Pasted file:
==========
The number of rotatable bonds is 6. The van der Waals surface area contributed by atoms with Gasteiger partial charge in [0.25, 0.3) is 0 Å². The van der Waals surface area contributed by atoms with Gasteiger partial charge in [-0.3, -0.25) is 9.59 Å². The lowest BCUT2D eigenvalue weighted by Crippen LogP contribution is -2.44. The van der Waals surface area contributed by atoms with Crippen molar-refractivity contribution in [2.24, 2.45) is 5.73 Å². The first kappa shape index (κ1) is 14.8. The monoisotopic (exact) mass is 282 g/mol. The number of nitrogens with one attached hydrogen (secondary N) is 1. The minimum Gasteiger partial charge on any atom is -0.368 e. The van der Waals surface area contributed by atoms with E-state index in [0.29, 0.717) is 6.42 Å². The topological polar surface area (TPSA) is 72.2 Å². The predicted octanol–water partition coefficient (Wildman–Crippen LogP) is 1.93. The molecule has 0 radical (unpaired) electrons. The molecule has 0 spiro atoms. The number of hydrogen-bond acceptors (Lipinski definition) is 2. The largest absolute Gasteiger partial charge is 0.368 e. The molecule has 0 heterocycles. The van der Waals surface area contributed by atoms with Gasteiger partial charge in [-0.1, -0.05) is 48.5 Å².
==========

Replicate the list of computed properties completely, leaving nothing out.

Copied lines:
The number of rotatable bonds is 6. The van der Waals surface area contributed by atoms with Gasteiger partial charge in [0.25, 0.3) is 0 Å². The van der Waals surface area contributed by atoms with Gasteiger partial charge in [-0.3, -0.25) is 9.59 Å². The lowest BCUT2D eigenvalue weighted by Crippen LogP contribution is -2.44. The van der Waals surface area contributed by atoms with Crippen molar-refractivity contribution in [2.24, 2.45) is 5.73 Å². The first kappa shape index (κ1) is 14.8. The monoisotopic (exact) mass is 282 g/mol. The number of nitrogens with one attached hydrogen (secondary N) is 1. The minimum Gasteiger partial charge on any atom is -0.368 e. The van der Waals surface area contributed by atoms with E-state index in [0.29, 0.717) is 6.42 Å². The topological polar surface area (TPSA) is 72.2 Å². The predicted octanol–water partition coefficient (Wildman–Crippen LogP) is 1.93. The molecule has 0 radical (unpaired) electrons. The molecule has 0 spiro atoms. The number of hydrogen-bond acceptors (Lipinski definition) is 2. The largest absolute Gasteiger partial charge is 0.368 e. The molecule has 0 heterocycles. The van der Waals surface area contributed by atoms with Gasteiger partial charge in [-0.1, -0.05) is 48.5 Å².